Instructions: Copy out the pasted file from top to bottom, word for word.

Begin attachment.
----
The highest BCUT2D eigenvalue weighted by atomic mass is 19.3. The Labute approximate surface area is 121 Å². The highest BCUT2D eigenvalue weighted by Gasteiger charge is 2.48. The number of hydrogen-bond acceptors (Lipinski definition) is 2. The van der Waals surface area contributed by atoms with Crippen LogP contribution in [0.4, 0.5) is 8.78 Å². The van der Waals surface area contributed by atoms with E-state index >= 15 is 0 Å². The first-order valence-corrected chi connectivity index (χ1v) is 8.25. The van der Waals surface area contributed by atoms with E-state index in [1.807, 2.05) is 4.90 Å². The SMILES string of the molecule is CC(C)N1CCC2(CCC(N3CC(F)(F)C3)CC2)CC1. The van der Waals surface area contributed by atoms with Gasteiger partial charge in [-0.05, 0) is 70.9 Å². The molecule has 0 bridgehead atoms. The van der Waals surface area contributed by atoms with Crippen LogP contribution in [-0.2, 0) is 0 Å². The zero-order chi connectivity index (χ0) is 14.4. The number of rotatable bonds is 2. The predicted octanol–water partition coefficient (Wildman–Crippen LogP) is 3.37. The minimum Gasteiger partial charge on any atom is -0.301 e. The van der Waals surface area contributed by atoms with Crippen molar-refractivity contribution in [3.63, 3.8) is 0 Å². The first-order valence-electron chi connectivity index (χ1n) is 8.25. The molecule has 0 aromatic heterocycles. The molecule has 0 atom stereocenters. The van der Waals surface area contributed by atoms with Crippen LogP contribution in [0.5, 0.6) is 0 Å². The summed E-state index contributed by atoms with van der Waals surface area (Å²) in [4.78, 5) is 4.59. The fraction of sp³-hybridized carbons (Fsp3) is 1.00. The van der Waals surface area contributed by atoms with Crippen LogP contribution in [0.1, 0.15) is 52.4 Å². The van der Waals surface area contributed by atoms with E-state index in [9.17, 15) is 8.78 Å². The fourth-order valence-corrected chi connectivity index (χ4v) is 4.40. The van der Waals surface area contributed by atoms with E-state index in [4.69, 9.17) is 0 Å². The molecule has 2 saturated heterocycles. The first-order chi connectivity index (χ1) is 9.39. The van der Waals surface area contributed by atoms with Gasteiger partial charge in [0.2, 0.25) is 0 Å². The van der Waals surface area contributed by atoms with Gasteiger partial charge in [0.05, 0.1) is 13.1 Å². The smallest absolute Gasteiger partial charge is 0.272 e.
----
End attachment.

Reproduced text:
The highest BCUT2D eigenvalue weighted by atomic mass is 19.3. The Labute approximate surface area is 121 Å². The highest BCUT2D eigenvalue weighted by Gasteiger charge is 2.48. The number of hydrogen-bond acceptors (Lipinski definition) is 2. The van der Waals surface area contributed by atoms with Crippen LogP contribution in [0.4, 0.5) is 8.78 Å². The van der Waals surface area contributed by atoms with E-state index >= 15 is 0 Å². The first-order valence-corrected chi connectivity index (χ1v) is 8.25. The van der Waals surface area contributed by atoms with E-state index in [1.807, 2.05) is 4.90 Å². The SMILES string of the molecule is CC(C)N1CCC2(CCC(N3CC(F)(F)C3)CC2)CC1. The van der Waals surface area contributed by atoms with Gasteiger partial charge in [-0.05, 0) is 70.9 Å². The molecule has 0 bridgehead atoms. The van der Waals surface area contributed by atoms with Crippen LogP contribution in [-0.2, 0) is 0 Å². The zero-order chi connectivity index (χ0) is 14.4. The number of rotatable bonds is 2. The predicted octanol–water partition coefficient (Wildman–Crippen LogP) is 3.37. The minimum Gasteiger partial charge on any atom is -0.301 e. The van der Waals surface area contributed by atoms with Crippen molar-refractivity contribution in [3.63, 3.8) is 0 Å². The first-order valence-electron chi connectivity index (χ1n) is 8.25. The molecule has 0 aromatic heterocycles. The molecule has 0 atom stereocenters. The van der Waals surface area contributed by atoms with Crippen LogP contribution in [0.5, 0.6) is 0 Å². The summed E-state index contributed by atoms with van der Waals surface area (Å²) in [4.78, 5) is 4.59. The fraction of sp³-hybridized carbons (Fsp3) is 1.00. The van der Waals surface area contributed by atoms with Crippen LogP contribution in [0.1, 0.15) is 52.4 Å². The van der Waals surface area contributed by atoms with E-state index in [9.17, 15) is 8.78 Å². The fourth-order valence-corrected chi connectivity index (χ4v) is 4.40. The van der Waals surface area contributed by atoms with E-state index in [4.69, 9.17) is 0 Å². The molecule has 2 saturated heterocycles. The first-order chi connectivity index (χ1) is 9.39. The van der Waals surface area contributed by atoms with Gasteiger partial charge in [0.2, 0.25) is 0 Å². The van der Waals surface area contributed by atoms with Gasteiger partial charge in [0.05, 0.1) is 13.1 Å². The smallest absolute Gasteiger partial charge is 0.272 e.